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Tuesday, July 03, 2012

Greetings and War Stories

Greetings, and many thanks to Dan and Prawfsblawg for the invitation to blog again. I don't bring a specific blogging agenda to this visit. But I am thinking about teaching more than usual for the off-season, because today I started teaching summer crim pro. And after class today, I thought about teacher "war stories."

Before teaching, I practiced as a public defender, and I continue to practice as appointed CJA counsel on federal appeals. As a result, I do find myself lapsing periodically into classroom war stories. I don't know whether students see these stories as particularly helpful or just self-indulgent, although I do consciously attempt to ensure any war story illustrates something from our class discussions. But I do follow a couple of rules: (1) to protect confidentiality, no names of clients, other lawyers, judges, witnesses, or other obvious case identifiers, and (2) generally, I do not discuss my pending cases in the classroom--I don't think I'm often ready to wear my classroom teaching hat in a case where I am still actively advocating for my client, and I worry about confidentiality slips even more with a pending case.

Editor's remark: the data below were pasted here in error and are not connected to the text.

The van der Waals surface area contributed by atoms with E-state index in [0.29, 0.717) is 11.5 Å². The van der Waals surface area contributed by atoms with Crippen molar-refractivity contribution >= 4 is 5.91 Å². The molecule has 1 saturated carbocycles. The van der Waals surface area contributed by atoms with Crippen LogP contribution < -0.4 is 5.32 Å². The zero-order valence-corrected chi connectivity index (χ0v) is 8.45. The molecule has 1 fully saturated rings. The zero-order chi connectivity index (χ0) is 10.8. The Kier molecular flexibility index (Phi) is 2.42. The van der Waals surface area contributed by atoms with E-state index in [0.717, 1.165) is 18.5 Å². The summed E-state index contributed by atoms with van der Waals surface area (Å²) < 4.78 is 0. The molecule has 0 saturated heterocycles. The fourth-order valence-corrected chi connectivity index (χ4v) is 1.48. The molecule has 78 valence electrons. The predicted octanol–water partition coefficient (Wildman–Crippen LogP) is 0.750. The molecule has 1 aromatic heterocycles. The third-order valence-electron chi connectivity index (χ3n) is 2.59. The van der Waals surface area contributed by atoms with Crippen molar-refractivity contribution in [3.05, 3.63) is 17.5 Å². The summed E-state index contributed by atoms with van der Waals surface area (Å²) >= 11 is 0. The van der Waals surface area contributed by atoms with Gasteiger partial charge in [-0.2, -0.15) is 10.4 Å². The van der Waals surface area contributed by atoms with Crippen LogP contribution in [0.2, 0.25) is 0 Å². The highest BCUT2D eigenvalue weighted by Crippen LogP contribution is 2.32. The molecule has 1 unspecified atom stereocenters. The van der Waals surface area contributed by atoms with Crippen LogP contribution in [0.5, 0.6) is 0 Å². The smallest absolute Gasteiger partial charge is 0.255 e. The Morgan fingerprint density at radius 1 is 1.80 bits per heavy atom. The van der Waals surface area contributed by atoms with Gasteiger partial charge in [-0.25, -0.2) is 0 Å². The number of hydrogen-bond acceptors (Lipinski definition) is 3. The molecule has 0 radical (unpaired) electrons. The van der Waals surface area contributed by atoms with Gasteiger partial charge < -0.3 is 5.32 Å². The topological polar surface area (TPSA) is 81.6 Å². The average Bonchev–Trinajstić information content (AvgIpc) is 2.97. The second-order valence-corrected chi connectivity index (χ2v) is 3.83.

What thoughts from teachers and students on war stories? Little pedagogical value, even when entertaining, or a great insight into how textbook law works in the real world? Any important rules teachers should follow when telling classroom war stories? And, what memorably good or bad war stories have you used or heard for classic law school topics?